According to Roth, Wesleyan is trying to pierce the bubble of professors, administrators, and students who overwhelmingly lean Left (as he says he himself does). A $3 million endowment has just been created, with the support of a Wesleyan trustee, to promote courses on “topics such as ‘the philosophical and economic foundations of private property, free enterprise and market economies’ and ‘the relationship of tolerance to individual rights, freedom and voluntary association.’” A second initiative at the Connecticut school is its participation, with Vassar College, in scholarships that give a full ride for four years of liberal arts study to U.S. combat veterans.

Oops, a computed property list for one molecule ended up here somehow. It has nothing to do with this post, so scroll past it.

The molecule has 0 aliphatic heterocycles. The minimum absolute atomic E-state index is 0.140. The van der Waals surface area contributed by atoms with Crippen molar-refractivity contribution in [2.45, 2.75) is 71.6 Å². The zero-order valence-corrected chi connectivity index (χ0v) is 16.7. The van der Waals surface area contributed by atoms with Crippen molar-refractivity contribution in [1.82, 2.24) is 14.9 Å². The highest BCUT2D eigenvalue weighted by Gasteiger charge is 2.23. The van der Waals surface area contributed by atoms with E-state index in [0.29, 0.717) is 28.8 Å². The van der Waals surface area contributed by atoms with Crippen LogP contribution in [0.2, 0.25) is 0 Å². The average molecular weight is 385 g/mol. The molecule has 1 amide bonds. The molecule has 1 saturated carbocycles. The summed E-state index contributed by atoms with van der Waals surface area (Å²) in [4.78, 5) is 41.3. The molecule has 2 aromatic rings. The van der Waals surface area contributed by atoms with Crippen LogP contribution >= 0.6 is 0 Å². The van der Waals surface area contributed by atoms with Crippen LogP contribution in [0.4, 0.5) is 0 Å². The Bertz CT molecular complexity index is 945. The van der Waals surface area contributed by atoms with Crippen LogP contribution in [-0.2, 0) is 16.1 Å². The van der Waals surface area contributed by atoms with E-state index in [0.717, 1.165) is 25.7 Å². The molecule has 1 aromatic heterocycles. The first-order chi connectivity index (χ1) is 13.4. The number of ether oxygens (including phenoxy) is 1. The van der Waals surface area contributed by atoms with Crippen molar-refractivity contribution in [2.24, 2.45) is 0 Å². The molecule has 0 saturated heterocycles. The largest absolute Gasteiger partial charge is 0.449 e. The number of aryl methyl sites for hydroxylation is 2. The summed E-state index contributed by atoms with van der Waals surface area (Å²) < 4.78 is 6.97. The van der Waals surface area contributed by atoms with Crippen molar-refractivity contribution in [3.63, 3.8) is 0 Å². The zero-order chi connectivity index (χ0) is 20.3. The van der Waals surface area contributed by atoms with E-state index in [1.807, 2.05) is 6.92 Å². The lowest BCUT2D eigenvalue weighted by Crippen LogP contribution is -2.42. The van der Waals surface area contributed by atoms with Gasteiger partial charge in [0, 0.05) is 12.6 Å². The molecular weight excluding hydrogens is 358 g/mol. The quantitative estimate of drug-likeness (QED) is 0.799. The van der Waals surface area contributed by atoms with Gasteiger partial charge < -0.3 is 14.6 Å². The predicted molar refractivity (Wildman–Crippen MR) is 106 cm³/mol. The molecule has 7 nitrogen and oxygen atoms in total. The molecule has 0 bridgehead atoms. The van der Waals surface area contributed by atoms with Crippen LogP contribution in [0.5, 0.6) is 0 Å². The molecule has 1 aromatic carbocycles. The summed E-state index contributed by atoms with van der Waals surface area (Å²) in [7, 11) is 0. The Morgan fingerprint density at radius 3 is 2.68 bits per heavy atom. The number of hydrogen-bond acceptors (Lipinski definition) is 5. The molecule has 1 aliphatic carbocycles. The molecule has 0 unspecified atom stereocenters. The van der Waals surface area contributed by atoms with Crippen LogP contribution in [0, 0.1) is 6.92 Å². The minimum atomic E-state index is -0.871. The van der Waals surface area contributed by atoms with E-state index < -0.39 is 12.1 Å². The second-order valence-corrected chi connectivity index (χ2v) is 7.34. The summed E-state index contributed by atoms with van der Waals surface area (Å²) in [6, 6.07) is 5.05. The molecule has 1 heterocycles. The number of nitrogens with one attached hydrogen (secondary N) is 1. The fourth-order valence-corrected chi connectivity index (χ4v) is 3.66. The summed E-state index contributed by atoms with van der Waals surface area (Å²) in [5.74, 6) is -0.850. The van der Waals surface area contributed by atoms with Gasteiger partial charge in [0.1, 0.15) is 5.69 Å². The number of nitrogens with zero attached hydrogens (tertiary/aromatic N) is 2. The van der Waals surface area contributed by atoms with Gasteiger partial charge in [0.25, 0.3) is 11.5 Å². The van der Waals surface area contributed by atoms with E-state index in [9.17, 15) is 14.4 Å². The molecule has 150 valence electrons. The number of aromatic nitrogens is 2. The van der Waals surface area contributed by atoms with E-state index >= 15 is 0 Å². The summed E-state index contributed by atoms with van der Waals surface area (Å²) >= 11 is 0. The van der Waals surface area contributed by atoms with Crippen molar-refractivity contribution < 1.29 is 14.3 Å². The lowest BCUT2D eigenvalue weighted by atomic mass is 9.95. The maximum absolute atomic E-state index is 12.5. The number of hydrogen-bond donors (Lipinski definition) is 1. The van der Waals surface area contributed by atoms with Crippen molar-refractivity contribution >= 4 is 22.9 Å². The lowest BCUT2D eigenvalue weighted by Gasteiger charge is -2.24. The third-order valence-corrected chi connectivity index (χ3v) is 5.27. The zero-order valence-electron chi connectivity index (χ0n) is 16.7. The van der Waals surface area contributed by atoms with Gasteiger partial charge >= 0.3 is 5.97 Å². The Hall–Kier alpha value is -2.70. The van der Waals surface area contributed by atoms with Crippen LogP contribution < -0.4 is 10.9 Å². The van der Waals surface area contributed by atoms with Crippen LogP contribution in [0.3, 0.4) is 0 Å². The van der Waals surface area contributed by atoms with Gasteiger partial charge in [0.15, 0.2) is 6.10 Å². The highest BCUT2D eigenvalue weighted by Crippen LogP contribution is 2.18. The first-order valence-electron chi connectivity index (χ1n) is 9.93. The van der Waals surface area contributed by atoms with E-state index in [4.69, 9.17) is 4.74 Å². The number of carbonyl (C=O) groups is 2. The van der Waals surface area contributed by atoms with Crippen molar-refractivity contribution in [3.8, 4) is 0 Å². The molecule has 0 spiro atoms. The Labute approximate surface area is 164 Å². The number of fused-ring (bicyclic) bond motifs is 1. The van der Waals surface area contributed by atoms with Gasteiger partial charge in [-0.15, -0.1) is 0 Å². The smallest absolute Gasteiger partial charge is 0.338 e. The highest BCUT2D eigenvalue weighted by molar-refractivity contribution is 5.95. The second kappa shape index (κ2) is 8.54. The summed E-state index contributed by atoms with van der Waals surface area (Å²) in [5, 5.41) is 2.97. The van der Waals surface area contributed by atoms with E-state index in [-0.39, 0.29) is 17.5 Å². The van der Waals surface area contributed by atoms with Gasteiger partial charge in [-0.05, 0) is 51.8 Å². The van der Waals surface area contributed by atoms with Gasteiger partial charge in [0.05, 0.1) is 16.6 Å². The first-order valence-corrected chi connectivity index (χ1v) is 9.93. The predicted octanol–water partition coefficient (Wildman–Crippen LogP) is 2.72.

Wesleyan, in fact, was one of the institutions featured in the essay by Peter Minowitz that Law and Liberty ran a year ago about the social justice warriors of academe, their unreasoning demands, and their book-burning tendencies (to be precise, the destruction of copies of the student newspaper by activists after the paper ran one lonely opinion piece that was critical of them). Minowitz had singled Roth out as among the few administrators with a backbone.
Loyalty to our alma maters makes a lot of us give money to the college we attended. But if you went to UCLA or Middlebury, or to any one of the countless schools whose atmosphere and/or curriculum are lurching ever further into political correctness, you might be thinking: not one thin dime. That Wesleyan trustee had the right idea—he or she put conditions on that $3 million gift. Otherwise, why contribute to the craziness?